X-Cellent #1 Will Make You Want to Like, Comment, and Subscribe

Here are Josh’s thoughts on X-Cellent #1, out now everywhere comics are sold.

In 2001, X-Force, a comic that featured a paramilitary group of mutants, went through a major overhaul when it was taken over by writer Peter Milligan and artist Michael Allred. A team of new characters who preferred working in the limelight instead of the shadows was introduced. They were fame-obsessed narcissists that Milligan used to satirize superhero comics, the Bush presidency, and the burgeoning obsession with reality television. The team moved on to a new series called X-Statix, which lasted until 2004, and since then, the characters have been mostly unused. But now they’re back, and surprise, surprise, there might be a few things to say about fame and media here in 2022.

Following a series of pandemic related delays, X-Cellent #1 follows up on 2019’s Giant-Size X-Statix, which brought back some of the original team (Mister Sensitive, Dead Girl, and Vivisector) as well as the offspring of their deceased teammates (Phatty, The A, and U-Go Girl). And of course, there’s Doop, a green something that works as the team’s videographer, who was at one time the receptionist for The Jean Grey School and who allegedly has an undeniable sex appeal. The clash between the old and new generations is present and should continue to provide fun internal conflict for the team in further issues.

The titular “X-Cellent” is a whole other team led by former X-Statix member Zeitgeist, who can and does shoot acid out of his mouth in this issue. Their dastardly plan has yet to be revealed, but it involves crashing big events and gaining millions of followers on social media. That and their previous abduction of the new U-Go Girl (Or Gone Gal? She’s still figuring it out.) has put them at odds with this latest iteration of X-Statix.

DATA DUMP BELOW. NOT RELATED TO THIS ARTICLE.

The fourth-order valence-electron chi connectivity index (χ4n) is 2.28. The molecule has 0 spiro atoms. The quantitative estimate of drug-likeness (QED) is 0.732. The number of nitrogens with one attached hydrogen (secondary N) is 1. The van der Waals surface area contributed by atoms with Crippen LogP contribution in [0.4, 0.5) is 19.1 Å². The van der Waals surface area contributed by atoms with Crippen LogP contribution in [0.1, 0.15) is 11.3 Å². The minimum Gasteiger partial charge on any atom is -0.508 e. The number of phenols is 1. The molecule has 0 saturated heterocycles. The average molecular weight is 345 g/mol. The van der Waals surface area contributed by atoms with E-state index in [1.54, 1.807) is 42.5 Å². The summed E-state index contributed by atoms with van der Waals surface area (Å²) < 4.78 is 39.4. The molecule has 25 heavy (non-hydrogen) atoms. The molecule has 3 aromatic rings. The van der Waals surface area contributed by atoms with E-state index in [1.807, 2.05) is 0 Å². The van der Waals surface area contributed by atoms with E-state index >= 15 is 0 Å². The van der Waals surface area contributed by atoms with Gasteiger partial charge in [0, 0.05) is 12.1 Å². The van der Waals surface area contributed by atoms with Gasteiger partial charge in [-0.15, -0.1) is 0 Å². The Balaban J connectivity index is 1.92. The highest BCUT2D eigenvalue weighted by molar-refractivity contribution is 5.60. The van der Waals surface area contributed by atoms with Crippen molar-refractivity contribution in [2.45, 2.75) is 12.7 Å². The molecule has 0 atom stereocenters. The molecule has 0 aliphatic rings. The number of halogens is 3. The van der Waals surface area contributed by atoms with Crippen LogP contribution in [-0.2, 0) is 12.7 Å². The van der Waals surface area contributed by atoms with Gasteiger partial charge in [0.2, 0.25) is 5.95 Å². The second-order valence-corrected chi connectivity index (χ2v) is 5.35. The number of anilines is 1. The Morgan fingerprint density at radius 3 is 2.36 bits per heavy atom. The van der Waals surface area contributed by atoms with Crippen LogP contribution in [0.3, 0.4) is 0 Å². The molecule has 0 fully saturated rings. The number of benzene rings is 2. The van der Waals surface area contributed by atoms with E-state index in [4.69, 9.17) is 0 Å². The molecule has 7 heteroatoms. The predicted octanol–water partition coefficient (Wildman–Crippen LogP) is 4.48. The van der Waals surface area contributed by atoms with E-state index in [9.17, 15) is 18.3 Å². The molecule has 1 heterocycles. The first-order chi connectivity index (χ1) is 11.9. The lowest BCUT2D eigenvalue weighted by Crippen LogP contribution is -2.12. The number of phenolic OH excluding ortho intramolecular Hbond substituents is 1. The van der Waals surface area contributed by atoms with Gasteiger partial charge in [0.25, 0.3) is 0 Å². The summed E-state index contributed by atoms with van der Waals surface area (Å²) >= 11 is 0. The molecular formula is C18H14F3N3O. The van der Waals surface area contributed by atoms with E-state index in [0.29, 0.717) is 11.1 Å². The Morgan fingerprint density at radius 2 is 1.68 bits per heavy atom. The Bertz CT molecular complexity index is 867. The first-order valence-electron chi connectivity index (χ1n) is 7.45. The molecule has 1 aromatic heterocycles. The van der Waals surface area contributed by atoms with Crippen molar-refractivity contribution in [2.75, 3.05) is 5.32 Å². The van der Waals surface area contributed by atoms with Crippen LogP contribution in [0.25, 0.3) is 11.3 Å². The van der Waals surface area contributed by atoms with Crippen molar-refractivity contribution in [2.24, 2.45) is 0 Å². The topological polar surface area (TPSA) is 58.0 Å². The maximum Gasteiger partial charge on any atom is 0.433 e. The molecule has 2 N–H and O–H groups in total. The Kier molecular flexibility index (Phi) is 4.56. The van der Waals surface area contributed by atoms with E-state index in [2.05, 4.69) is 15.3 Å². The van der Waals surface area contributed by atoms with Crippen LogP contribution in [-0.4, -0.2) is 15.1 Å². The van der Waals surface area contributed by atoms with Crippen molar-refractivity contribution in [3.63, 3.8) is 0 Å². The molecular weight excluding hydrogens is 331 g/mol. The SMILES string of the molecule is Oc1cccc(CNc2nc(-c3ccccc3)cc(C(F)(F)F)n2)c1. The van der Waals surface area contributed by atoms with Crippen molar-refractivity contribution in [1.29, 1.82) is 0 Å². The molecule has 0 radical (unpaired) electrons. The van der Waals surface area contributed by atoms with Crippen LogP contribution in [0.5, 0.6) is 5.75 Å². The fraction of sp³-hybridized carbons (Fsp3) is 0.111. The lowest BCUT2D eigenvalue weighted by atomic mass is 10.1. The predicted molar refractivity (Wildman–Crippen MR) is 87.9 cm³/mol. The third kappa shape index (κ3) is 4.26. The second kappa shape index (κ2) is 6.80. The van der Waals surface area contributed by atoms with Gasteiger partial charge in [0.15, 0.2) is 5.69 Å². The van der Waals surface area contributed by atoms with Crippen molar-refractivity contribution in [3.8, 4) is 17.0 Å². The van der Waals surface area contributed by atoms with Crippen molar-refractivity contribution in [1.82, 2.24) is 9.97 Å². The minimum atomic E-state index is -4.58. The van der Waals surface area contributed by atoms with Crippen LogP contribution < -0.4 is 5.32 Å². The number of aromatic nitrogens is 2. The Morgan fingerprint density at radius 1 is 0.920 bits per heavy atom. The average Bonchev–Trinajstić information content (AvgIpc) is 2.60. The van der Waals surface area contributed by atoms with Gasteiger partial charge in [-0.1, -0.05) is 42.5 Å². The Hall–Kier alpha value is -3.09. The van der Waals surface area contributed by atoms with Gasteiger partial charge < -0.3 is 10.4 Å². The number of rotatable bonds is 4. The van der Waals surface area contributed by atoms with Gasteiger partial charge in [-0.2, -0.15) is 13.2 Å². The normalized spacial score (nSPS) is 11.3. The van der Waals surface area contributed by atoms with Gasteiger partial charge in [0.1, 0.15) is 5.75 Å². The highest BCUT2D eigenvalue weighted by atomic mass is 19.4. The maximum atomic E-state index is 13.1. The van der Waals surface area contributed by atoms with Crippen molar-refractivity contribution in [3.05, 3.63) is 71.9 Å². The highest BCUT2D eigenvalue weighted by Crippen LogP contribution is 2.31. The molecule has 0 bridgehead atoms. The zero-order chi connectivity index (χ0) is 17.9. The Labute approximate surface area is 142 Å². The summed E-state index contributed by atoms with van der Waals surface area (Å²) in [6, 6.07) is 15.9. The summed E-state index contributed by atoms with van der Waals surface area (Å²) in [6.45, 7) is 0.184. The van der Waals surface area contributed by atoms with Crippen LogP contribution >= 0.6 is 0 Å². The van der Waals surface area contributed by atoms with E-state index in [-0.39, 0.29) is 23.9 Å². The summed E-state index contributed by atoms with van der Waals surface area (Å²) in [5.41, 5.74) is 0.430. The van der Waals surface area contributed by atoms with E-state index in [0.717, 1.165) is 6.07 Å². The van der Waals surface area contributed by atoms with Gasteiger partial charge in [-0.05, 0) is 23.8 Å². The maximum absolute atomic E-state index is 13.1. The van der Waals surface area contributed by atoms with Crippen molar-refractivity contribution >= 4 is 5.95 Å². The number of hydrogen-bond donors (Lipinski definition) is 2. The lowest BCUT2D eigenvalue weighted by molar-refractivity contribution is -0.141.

For the look of the issue, Allred’s pop-art sensibilities continue to be a perfect fit for both this strange set of characters and their media-saturated environment. The spectrum of colors adds a dynamism all their own to the action and arguments of the issue. As for the tone, Milligan’s humor with this team works just as well today as it did twenty years ago. Streaming services, social media, and doctored videos are just some of what the writer is using to continue his satire. I’ll be interested to see if Milligan decides to show the struggle the older members might have attracting a younger audience since, even with the sliding time scale, they’re not the new kids on the block that they used to be.

It’s also too soon to tell if X-Statix will set its satirical spotlight on the Krakoan renaissance that mutants have been enjoying the last couple of years. Still, their secret discovery of immortality would be an exciting element for a team as public and death-prone as X-Statix to encounter. But for now, it’s a good idea to have this title stand alone. It makes it easier for new readers to give it a chance, and its unique tone doesn’t have to adapt to crossovers or events. It’s honestly refreshing Marvel is allowing something so strange to exist now, especially when so many eyes are on the mutant side of their universe.

Having read the previous X-Force and X-Statix runs, I’m sure the story in X-Cellent will only get wilder from here, and I’ll be following along every step of the way. But know that if they do anything to harm Doop, we will riot.

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